Maize (Zea mays) consumption in the southern andes (30 degrees-31 degrees S. Lat): stable isotope evidence (2000 BCE-1540 CE)
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Objectives: The timing and dietary role of maize agriculture is central to archaeological discussions in the Andean region. In the semi-arid region of northern Chile (SARNC), archaeological models propose that maize was adopted during the Early Ceramic period in tandem with pottery and sedentism. Through stable isotope (SI) analyses, of bone collagen and apatite, this study assesses the timing of maize introduction, diachronic changes (2,000 BCE to 1,540 CE.), and synchronic dietary variability in the prehistoric SARNC. Materials and Methods: Fifty-two prehistoric individuals from SARNC were analyzed for delta C-13(ap), delta C-13(col), and delta N-15. Descriptive statistics were used to characterize the results by period and location (inland and coast). Between-periods (ANOVA or Kruskal-Wallis tests), and synchronic comparisons (inland vs. coast; Student's t-tests), were conducted. A SIAR model was run to further evaluate dietary changes. Dietary interpretations are based on food web data. Results: Coastal groups show significant changes in the diet during the Middle (900-1,000CE; enrichment in delta C-13), and Late Intermediate periods (100-1450CE; when the Delta(13C)(ap-col) is above 5.2 parts per thousand). In the inland, significant changes in SI occurred in the Late Intermediate period (delta C-13 enrichment). In the Late period, the inland diet became enriched for delta C-15. Synchronic comparisons showed coastal individuals to have higher delta N-15. Discussion: The popularization of maize in the SARNC was not associated with the appearance of pottery and/or sedentism, and its role as a dietary staple was a late phenomenon (c.a. 1,000CE). The results obtained in this study show that the adoption and consumption of maize varied dramatically in the Southern Andes.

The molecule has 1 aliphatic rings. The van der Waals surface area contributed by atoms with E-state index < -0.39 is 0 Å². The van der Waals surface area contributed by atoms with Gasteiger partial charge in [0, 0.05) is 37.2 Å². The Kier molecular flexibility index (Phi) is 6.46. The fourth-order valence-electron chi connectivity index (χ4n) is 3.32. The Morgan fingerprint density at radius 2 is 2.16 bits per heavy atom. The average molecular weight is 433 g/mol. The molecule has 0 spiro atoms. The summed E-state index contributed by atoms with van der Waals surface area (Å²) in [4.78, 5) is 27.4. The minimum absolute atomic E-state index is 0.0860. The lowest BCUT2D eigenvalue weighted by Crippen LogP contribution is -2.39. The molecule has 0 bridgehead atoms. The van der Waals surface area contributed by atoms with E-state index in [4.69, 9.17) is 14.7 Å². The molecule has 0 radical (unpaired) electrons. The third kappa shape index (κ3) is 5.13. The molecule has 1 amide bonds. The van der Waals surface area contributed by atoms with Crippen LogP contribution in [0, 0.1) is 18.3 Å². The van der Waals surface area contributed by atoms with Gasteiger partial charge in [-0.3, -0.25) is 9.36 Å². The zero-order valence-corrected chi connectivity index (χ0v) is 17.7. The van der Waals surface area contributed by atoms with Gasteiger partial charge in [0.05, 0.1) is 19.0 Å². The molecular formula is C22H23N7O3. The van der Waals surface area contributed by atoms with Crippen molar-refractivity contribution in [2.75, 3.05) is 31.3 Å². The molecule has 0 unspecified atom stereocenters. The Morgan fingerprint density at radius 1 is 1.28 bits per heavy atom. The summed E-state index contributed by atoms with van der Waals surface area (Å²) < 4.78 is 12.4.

Artículo de publicación ISI